An intimate journey across America, as told by one of its most beloved writers. To hear the speech of the real America, to smell the grass and the trees, to see the colors and the light—these were John Steinbeck’s goals as he set out, at the age of fifty-eight, to rediscover the country he had been writing about for so many years.
With Charley, his French poodle, Steinbeck drives the interstates and the country roads, dines with truckers, encounters bears at Yellowstone and old friends in San Francisco. Along the way he reflects on the American character, racial hostility, the particular form of American loneliness he finds almost everywhere, and the unexpected kindness of strangers.
Don’t Make Me Pull Over by Richard Ratay
A book for parents everywhere! What parent has not uttered these words at some point? This is a fun and unique read about both the history of American road trips and our interstate system while also offering intimate family narratives of road trip experiences. See full description below.
“A lighthearted, entertaining trip down Memory Lane” (Kirkus Reviews), Don’t Make Me Pull Over! offers a nostalgic look at the golden age of family road trips—before portable DVD players, smartphones, and Google Maps.
The birth of America’s first interstate highways in the 1950s hit the gas pedal on the road trip phenomenon and families were soon streaming—sans seatbelts!—to a range of sometimes stirring, sometimes wacky locations. In the days before cheap air travel, families didn’t so much take vacations as survive them. Between home and destination lay thousands of miles and dozens of annoyances, and with his family Richard Ratay experienced all of them—from being crowded into the backseat with noogie-happy older brothers, to picking out a souvenir only to find that a better one might have been had at the next attraction, to dealing with a dad who didn’t believe in bathroom breaks.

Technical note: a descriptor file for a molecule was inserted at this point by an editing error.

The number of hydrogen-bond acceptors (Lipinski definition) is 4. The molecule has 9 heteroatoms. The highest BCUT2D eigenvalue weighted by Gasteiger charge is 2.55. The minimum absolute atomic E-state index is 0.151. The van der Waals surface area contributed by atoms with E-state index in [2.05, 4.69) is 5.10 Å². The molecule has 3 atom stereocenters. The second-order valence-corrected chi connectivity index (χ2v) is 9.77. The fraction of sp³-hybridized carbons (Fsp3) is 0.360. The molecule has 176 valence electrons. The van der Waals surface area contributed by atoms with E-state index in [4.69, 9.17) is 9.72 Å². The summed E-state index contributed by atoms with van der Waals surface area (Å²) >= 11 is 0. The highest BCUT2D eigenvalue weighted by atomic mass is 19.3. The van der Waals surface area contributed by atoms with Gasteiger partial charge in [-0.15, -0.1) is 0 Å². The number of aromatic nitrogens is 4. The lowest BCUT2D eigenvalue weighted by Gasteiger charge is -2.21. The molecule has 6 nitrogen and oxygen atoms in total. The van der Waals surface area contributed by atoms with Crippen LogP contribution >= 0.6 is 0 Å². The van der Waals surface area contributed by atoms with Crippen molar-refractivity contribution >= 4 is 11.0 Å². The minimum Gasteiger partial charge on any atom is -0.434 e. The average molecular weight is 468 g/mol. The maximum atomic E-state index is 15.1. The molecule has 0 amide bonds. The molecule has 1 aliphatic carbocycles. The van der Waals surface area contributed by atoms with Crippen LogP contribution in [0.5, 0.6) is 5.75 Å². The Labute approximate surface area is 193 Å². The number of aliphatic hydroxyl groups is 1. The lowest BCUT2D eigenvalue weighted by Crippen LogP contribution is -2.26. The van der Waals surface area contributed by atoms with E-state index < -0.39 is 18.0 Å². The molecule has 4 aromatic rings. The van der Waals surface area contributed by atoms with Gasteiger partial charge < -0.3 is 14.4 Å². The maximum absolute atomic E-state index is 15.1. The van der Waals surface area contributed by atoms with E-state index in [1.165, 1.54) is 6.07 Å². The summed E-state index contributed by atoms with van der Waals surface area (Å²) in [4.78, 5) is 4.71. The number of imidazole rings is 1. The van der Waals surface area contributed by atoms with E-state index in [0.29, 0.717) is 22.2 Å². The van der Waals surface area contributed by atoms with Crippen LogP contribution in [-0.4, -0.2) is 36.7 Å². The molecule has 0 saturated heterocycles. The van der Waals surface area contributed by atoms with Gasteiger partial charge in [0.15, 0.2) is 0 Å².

Now, decades later, Ratay offers “an amiable guide…fun and informative” (New York Newsday) that “goes down like a cold lemonade on a hot summer’s day” (The Wall Street Journal). In hundreds of amusing ways, he reminds us of what once made the Great American Family Road Trip so great, including twenty-foot “land yachts,” oasis-like Holiday Inn “Holidomes,” “Smokey”-spotting Fuzzbusters, twenty-eight glorious flavors of Howard Johnson’s ice cream, and the thrill of finding a “good buddy” on the CB radio.
This last one is not US based. Based in the 1970s, Ted Simon set off from London and traveled the world by motorcycle for four years. See full description below.
Simon rode a motorcycle around the world in the seventies, when such a thing was unheard of. In four years he covered 78,000 miles through 45 countries, living with peasants and presidents, in prisons and palaces, through wars and revolutions.
An incredible journey in the days before cell phones and the internet, and all done solo with no support team or social media updates.
I hope you enjoyed and feel inspired to explore the road yourself, whether it be physically or through a book’s pages. Happy travels!
If you enjoyed this book list, make sure you check out Joyana’s other Book Lists HERE.